Islamic State leader Abu Bakr Al Baghdadi was killed during a US military operation in northwestern Syria, US President Donald Trump said on Sunday.
“Abu Bakr Al Baghdadi was killed”, Trump said in a White House speech.
The killing of the world’s most wanted man, responsible for many atrocities, crimes in Iraq and Syria, and bloody attacks in many countries, have been repeatedly announced in recent years.
Trump said Baghdadi, the self-proclaimed “caliph” of an “Islamic state” that once controlled seven million people over an area of more than 240,000 square kilometers between Syria and Iraq in 2014, was killed “like a dog”.
“He was not killed as a hero, he was killed like a coward”, he said, adding that he detonated his explosive vest after taking refuge with three of his children in a tunnel dug to protect him, stressing that he was killed with them.
“Capturing or killing Al Baghdadi was the absolute priority of my administration”, he said in a reply to reporters’ questions.
On March 23, the SDF announced the elimination of the Islamic State’s “caliphate” after its expulsion, with the support of the US-led international coalition, from its last enclave in Baghouz, in the far east of Syria.
“It was like watching a movie”, he said, thanking Russia, Turkey, Syria, Iraq and the Kurds for their help in the process.
The Iraqi National Intelligence Service said on Sunday it had provided information to US forces that identified Baghdadi’s whereabouts.
In the first reaction to the announcement, British Prime Minister Boris Johnson on Sunday praised the killing of Baghdadi, saying it was an “important moment” but stressed at the same time that “the battle against the evil of ISIS is not over yet”.
For his part, the commander of the SDF, Mazloum Abdi, predicted that “the sleeper cells will avenge Baghdadi. So everything is expected.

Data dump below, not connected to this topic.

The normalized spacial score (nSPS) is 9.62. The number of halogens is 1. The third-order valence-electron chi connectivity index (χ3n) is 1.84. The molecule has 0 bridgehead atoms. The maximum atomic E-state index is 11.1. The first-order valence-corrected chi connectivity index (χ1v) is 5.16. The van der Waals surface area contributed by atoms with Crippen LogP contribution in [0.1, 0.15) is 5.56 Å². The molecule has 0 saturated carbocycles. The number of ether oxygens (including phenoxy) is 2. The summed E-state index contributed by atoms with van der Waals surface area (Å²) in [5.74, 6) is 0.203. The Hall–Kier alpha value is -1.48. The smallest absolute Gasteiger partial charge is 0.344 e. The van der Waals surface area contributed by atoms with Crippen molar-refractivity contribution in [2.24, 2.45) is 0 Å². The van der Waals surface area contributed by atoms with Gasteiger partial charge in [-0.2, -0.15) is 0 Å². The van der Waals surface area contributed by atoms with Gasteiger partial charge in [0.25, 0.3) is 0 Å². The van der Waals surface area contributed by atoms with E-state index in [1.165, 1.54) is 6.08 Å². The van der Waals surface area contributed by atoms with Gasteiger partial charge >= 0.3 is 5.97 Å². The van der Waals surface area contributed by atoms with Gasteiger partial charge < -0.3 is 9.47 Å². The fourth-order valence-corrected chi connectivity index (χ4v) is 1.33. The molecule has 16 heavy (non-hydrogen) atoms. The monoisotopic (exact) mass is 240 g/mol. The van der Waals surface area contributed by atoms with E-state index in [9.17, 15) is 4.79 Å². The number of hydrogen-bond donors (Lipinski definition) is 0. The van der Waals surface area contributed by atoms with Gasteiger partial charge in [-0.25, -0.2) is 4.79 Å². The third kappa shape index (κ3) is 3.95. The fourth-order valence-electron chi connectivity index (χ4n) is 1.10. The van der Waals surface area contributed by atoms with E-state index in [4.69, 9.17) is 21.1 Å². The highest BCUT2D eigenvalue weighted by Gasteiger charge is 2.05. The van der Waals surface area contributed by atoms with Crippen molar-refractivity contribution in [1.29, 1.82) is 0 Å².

Including attacking prisons” under the guard of his forces, where thousands of members of the organization are detained.
Israeli Prime Minister Benjamin Netanyahu welcomed the news of Baghdadi’s death, describing the operation as an “important event”.
The Syrian Observatory for Human Rights reported that US helicopters landed commando units on the ground after midnight Saturday in Idlib province northwest as part of an operation targeting the leaders of the Islamic State, indicating clashes between them and jihadists.
According to the Observatory, a squadron of eight helicopters carried out the attack in Parisha, on the Turkish border, in an area where ISIS and Huras Al Din elements were present, killing at least nine people, including two women and a child.
Abdulhamid, a resident of Parisha who went to the site of the attack early in the morning, told AFP that he saw “a house destroyed on the ground, along with damaged tents and a damaged civilian car, including two people killed”.
An AFP reporter who arrived in Parisha was able to see the structure of a charred minibus hit by the strikes.
Ahmed Al Hasawi, a resident of the area, pointed to air strikes after midnight.
He said planes were “flying at very low altitudes, causing great panic among people”.
The operation “continued until 3.30 am”, he said.
These developments come as northern Syria is witnessing intensive military activity.
Syrian and Russian forces have been deployed in the Syrian-Turkish border area in recent days, while the Americans sent reinforcements to an oil-controlled east of the Kurdish region, following a Turkish attack on the Kurds that began on October 9 and was suspended on October 17 to complete.
The withdrawal of the Kurds from a “safe area” defined by Ankara at a depth of 30 km and a length of 440 km.